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The Drug Epidemic
This Could Work!
By Kate Burch

Probably no one above the age of ten is unaware that we are in the midst of a “heroin epidemic.”  That is actually a misnomer, as heroin is no longer the most dangerous drug of abuse.  Fentanyl, a highly potent opioid, and the drug that killed the performer Prince, is now the most circulated and most abused addictive drug.  Its derivative, carfentanil, is 10,000 times more potent than morphine, and an amount roughly the size of a poppy seed can be lethal.  In Ohio, there are now about ten deaths from overdoses daily, and drug overdose has surpassed traffic accidents as a leading cause of death. 

The actual drug users are not the only victims.  Addicts often steal, of course, to support a drug habit.  Families are torn apart and placed in jeopardy:  currently, in our county, half of the children placed in protective custody are there because an addicted parent cannot care for them.  Municipal and county resources are overstretched by emergency runs to help overdose victims, to the extent that people with other medical emergencies may face long wait-times for assistance.  The costs of these interventions, and of the arrest, prosecution, treatment, and incarceration of drug abusers, are immense.  This is not to mention the costs of wasted lives: people whose human potential is never realized because they are in thrall to, and often destroyed by, opioids.  Babies of addicted mothers are born addicted and, if they survive, very often have significant developmental problems and may never grow up to become productive, contributing adults.

The financial incentives for trafficking in this deadly substance are huge.  A gram of carfentanil can be purchased via the “dark web” from China for around $3000.  Its street value is in the millions, since an extremely minute quantity (about 3 ten-thousandths of a gram) may be lethal.   I learned from a Sheriff’s deputy that 79 pounds of carfentanil have been seized in our county in 2017.  That amount, calculating from the above figure, would be enough to kill roughly 1, 185,000 people!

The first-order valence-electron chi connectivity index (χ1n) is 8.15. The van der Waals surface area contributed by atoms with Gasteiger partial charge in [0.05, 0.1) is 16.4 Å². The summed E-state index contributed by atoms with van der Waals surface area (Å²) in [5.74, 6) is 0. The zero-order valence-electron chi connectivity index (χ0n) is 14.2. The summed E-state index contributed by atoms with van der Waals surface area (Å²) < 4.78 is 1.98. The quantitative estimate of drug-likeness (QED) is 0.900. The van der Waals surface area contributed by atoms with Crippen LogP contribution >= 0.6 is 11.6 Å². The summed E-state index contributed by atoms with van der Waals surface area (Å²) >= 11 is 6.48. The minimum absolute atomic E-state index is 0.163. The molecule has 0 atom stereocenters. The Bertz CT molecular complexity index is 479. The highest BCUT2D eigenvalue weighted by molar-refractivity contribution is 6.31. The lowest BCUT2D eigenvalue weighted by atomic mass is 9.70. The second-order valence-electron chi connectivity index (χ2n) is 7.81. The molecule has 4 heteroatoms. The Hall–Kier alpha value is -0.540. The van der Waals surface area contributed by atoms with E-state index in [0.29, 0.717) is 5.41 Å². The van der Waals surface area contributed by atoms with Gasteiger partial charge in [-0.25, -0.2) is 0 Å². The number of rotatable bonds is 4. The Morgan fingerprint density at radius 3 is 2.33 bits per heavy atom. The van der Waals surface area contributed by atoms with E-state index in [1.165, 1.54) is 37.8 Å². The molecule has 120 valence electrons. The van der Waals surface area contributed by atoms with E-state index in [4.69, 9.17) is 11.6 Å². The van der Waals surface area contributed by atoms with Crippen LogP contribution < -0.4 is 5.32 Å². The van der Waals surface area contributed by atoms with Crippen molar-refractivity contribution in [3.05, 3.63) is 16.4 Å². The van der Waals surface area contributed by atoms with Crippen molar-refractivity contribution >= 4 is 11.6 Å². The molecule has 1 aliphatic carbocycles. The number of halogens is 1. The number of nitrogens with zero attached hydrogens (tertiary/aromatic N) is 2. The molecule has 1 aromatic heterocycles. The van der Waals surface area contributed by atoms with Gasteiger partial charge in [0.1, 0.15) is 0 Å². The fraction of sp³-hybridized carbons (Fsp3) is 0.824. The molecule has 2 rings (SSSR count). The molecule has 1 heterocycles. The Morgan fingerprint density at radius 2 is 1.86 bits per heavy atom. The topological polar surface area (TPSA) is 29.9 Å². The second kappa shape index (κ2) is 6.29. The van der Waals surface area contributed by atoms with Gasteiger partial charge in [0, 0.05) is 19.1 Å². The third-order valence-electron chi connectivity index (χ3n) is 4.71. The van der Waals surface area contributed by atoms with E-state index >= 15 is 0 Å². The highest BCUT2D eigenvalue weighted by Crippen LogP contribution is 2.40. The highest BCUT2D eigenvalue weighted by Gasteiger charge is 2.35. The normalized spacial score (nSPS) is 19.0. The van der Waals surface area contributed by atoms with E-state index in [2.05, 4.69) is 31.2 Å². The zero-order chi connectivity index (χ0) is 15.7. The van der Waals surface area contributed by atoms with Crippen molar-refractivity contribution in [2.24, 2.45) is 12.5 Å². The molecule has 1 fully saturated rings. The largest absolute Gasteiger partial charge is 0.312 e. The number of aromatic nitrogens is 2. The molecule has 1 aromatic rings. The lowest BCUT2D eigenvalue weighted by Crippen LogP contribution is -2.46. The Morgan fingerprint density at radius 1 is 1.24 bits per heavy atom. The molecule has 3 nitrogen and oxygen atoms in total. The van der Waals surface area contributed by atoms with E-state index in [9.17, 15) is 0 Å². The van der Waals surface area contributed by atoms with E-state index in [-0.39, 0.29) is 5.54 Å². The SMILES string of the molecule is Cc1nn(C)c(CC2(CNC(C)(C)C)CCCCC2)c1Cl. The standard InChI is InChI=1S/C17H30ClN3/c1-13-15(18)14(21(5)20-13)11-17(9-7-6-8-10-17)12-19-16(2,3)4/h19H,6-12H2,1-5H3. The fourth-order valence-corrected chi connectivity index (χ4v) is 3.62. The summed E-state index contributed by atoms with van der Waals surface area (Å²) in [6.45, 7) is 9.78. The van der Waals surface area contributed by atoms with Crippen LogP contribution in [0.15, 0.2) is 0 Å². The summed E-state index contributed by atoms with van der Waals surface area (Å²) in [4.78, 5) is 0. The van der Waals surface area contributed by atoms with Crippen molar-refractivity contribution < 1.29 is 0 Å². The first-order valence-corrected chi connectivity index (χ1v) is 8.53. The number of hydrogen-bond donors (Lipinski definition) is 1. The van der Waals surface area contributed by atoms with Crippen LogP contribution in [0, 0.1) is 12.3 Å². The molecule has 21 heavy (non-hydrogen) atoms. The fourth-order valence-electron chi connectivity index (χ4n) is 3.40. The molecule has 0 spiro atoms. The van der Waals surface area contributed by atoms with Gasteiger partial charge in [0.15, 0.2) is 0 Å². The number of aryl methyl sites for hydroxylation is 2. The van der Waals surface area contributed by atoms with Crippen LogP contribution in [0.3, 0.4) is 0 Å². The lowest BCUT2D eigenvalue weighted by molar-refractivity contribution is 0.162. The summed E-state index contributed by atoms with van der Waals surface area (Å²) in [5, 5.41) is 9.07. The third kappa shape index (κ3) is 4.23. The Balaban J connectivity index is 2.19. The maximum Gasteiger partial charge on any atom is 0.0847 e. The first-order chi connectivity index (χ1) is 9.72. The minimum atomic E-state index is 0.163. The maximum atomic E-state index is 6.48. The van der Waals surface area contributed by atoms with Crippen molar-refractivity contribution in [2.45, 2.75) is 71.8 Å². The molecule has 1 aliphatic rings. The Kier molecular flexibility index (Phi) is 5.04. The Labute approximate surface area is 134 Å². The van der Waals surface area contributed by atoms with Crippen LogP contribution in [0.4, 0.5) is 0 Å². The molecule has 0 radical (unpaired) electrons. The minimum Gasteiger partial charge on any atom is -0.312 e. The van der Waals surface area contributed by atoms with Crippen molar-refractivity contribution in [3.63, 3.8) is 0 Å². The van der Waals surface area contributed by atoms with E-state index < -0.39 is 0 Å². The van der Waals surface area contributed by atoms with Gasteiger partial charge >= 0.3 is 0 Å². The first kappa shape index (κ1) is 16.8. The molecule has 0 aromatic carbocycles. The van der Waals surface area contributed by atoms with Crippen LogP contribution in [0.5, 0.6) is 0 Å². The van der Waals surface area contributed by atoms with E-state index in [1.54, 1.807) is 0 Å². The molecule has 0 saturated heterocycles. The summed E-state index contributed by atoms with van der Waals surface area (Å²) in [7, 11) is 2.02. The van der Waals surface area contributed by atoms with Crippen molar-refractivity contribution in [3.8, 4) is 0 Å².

We have been quite unsuccessful in our attempts to treat addictions.  Treatment facilities for addicts who are in the criminal justice system are inadequate in number, and the duration of treatment is too short.  The success rate hovers around 6%; one might as well say it’s a futile effort.  We know that the most effective treatment is accomplished through the twelve-step programs.  This requires, however, real commitment and fortitude on the part of the abuser.  While relapses, early on, are common, the twelve-step group model can provide the support for people to continue, and we know that sustained abstinence of three years is associated with 90% decrease in the risk of relapse.   The twelve-step model really requires a moral conversion: giving up pride, acknowledging one’s need for God and others, and willingness to be unflinchingly honest with self and others.  In my professional experience as a psychologist, some of the very best people I came to know were those with substance abuse problems who were seriously and honestly “working the program” because they were genuine, and they had learned to function within a mutually caring community.  Mandated participation in a twelve-step program, however, has a low likelihood of effectiveness because it is viewed as punishment, rather than opportunity, and the coerced individual is likely to merely “talk the talk” and never “walk the walk.”